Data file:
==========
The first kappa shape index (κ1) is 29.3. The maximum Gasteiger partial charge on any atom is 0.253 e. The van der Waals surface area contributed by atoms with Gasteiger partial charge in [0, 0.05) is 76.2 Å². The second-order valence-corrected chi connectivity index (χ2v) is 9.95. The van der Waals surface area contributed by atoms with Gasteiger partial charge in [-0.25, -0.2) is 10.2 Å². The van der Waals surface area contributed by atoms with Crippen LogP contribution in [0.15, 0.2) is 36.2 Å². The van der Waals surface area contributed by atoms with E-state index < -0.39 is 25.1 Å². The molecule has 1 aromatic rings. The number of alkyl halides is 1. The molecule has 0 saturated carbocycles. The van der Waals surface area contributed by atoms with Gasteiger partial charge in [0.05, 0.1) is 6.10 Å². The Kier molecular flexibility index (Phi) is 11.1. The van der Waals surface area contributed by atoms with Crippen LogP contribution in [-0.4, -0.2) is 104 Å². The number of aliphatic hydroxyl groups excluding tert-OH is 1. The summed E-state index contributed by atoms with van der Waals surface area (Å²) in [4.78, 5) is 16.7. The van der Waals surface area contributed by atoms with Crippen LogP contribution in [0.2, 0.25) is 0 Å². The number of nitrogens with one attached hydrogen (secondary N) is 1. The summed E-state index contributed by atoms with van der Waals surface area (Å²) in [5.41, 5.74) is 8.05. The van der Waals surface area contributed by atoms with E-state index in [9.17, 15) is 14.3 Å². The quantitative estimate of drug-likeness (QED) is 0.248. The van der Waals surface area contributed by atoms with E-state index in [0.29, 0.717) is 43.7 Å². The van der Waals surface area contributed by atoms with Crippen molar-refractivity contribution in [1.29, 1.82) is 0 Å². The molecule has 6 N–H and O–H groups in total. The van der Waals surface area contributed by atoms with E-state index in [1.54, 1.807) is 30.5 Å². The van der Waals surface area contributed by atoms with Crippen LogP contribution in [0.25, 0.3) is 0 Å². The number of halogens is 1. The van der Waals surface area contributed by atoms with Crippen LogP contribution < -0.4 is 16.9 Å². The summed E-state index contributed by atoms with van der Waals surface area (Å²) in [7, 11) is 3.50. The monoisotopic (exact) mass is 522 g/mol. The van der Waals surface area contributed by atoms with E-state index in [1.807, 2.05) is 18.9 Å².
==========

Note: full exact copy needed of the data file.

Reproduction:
The first kappa shape index (κ1) is 29.3. The maximum Gasteiger partial charge on any atom is 0.253 e. The van der Waals surface area contributed by atoms with Gasteiger partial charge in [0, 0.05) is 76.2 Å². The second-order valence-corrected chi connectivity index (χ2v) is 9.95. The van der Waals surface area contributed by atoms with Gasteiger partial charge in [-0.25, -0.2) is 10.2 Å². The van der Waals surface area contributed by atoms with Crippen LogP contribution in [0.15, 0.2) is 36.2 Å². The van der Waals surface area contributed by atoms with E-state index < -0.39 is 25.1 Å². The molecule has 1 aromatic rings. The number of alkyl halides is 1. The molecule has 0 saturated carbocycles. The van der Waals surface area contributed by atoms with Gasteiger partial charge in [0.05, 0.1) is 6.10 Å². The Kier molecular flexibility index (Phi) is 11.1. The van der Waals surface area contributed by atoms with Crippen LogP contribution in [-0.4, -0.2) is 104 Å². The number of aliphatic hydroxyl groups excluding tert-OH is 1. The summed E-state index contributed by atoms with van der Waals surface area (Å²) in [4.78, 5) is 16.7. The van der Waals surface area contributed by atoms with Crippen LogP contribution in [0.2, 0.25) is 0 Å². The number of nitrogens with one attached hydrogen (secondary N) is 1. The summed E-state index contributed by atoms with van der Waals surface area (Å²) in [5.41, 5.74) is 8.05. The van der Waals surface area contributed by atoms with E-state index in [9.17, 15) is 14.3 Å². The quantitative estimate of drug-likeness (QED) is 0.248. The van der Waals surface area contributed by atoms with E-state index in [0.29, 0.717) is 43.7 Å². The van der Waals surface area contributed by atoms with Crippen molar-refractivity contribution in [1.29, 1.82) is 0 Å². The molecule has 6 N–H and O–H groups in total. The van der Waals surface area contributed by atoms with E-state index in [1.54, 1.807) is 30.5 Å². The van der Waals surface area contributed by atoms with Crippen LogP contribution in [0.25, 0.3) is 0 Å². The number of halogens is 1. The van der Waals surface area contributed by atoms with Crippen LogP contribution < -0.4 is 16.9 Å². The summed E-state index contributed by atoms with van der Waals surface area (Å²) in [7, 11) is 3.50. The monoisotopic (exact) mass is 522 g/mol. The van der Waals surface area contributed by atoms with E-state index in [1.807, 2.05) is 18.9 Å².